From strange beginnings, 2012-me continued to fill his time with building game engines from scratch. I hope one day to again have as much free time as I did as an undergraduate!
That year, I uploaded a short demo video to YouTube:
It was the first version of some kind of game or game engine. I stumbled across what seemed to be the codebase for this as I was trying to answer the question: what the heck was "metaplains".
As this code was from quite some time ago, and I wasn't really using version control, it's hard to completely put myself back in the mind of my younger self. But from what I can tell, there were two codebases, amar-engine and amar-engine-dormant. Running these was not straightforward (though I eventually managed to run one of them) so I started off by looking at the code.
You would have thought that surely the latter is the older one of the two, but there are some oddities there. To compare the two, first I diffed the directories with this command:
diff -qr -x .git -x '*.class' amar-engine amar-engine-dormant
This basically compares the directories recursively (
-r) and only reports the differences (
-q) while ignoring/excluding the .git directory and the compiled code (
This gave me a decent idea of how the projects differed, but it was too cumbersome to diff individual files, so I used a VSCode extension called Compare Folders which made the whole process much more efficient.
Using this, I found out that the dormant one seemed to have more modern code and techniques in some places. For example, I upgraded all the shaders to GLSL 150, and was using VBOs instead of display lists or immediate-mode rendering. You might find it weird that I would use those old-school techniques in the first place rather than go straight for the modern, but this was a side-effect of the time and way that I learned OpenGL.
Learning OpenGL back then had a lot of gatekeeping and there weren't a lot of accessible resources. If you wanted to learn OpenGL, you were told to go read the "red book" or the "blue book". There was also an "orange book" about GLSL, but for the most part you had to go through that rite of passage that all the greybeards went through too. At some point, with my limited knowledge, I started writing my own tutorials even and was surprised at how much people wanted me to write more.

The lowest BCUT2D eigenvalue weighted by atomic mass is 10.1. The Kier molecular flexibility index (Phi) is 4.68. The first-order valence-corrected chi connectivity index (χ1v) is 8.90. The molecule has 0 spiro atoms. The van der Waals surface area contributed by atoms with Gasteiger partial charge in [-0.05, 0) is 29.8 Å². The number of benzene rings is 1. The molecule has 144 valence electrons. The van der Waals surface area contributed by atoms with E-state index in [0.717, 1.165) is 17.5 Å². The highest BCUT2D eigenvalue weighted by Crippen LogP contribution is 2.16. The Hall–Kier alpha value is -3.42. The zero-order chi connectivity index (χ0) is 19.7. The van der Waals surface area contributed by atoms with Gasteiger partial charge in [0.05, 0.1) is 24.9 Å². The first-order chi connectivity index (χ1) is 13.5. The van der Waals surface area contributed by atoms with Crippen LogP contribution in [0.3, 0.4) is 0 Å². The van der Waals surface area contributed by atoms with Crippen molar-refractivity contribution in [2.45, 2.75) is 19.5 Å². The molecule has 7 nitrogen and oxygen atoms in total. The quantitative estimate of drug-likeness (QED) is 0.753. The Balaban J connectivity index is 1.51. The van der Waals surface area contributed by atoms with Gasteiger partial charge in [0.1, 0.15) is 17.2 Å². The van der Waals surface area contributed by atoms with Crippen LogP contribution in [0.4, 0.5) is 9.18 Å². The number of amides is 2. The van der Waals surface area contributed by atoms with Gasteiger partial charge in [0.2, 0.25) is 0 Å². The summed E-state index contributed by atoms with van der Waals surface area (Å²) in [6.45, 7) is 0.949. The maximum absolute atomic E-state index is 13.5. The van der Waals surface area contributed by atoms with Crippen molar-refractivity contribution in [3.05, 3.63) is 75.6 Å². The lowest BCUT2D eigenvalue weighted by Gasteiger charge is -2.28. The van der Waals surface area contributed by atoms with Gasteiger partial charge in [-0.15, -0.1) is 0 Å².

So I learned OpenGL chronologically, from the old-school to the modern stuff. I feel like this gave me a much better understanding of the graphics pipeline and why some things are are the way they are. Anyway, I'm getting off topic!
So why is the dormant one seemingly more modern? I think what probably happened is that I started modernising amar-engine, ran in to a lot of unexpected problems, so then decided to park it and continue building on the version that I knew at least worked. If I were doing this again today, that repo would have probably instead been an abandoned git branch.
Anyway, I wasn't actually able to get the dormant one to run, but I eventually managed to get amar-engine to run, after installing JDK 8 and commenting out an incompatible import (fortunately unused anyway). To my initial surprise, it looked nothing like I expected it to and that's how I also found out it must be related to the above YouTube video, but a later version. Interestingly, this was my description on that video:
Me messing around with a game engine I decided to code this weekend. Should make for interesting before/after videos.
Islands are procedurally generated using Perlin noise based on a seeded pseudorandom number generator. Models are loaded from standard WaveFront .obj files (with materials in the .mtl format) and animations as .bvh though they're rather heavy at the moment. This is mainly an incentive for me to do more modelling, rigging and animation in Blender.
Here's a quick video of what I found, as you'll probably struggle to get this to run otherwise:
You'll notice that I changed the way that the terrain is rendered, instead using shaders, such that the transition between tile types is perfectly smooth (unlike the vertex colouring in the YouTube video). I also added first-person controls (including shift to run) and player physics. Then I also added a house that's bigger on the inside by taking you to a different scene. That's a concept that both Metaplains and Conquest shared with this world, along with the multiplayer stuff that might later become libfabric.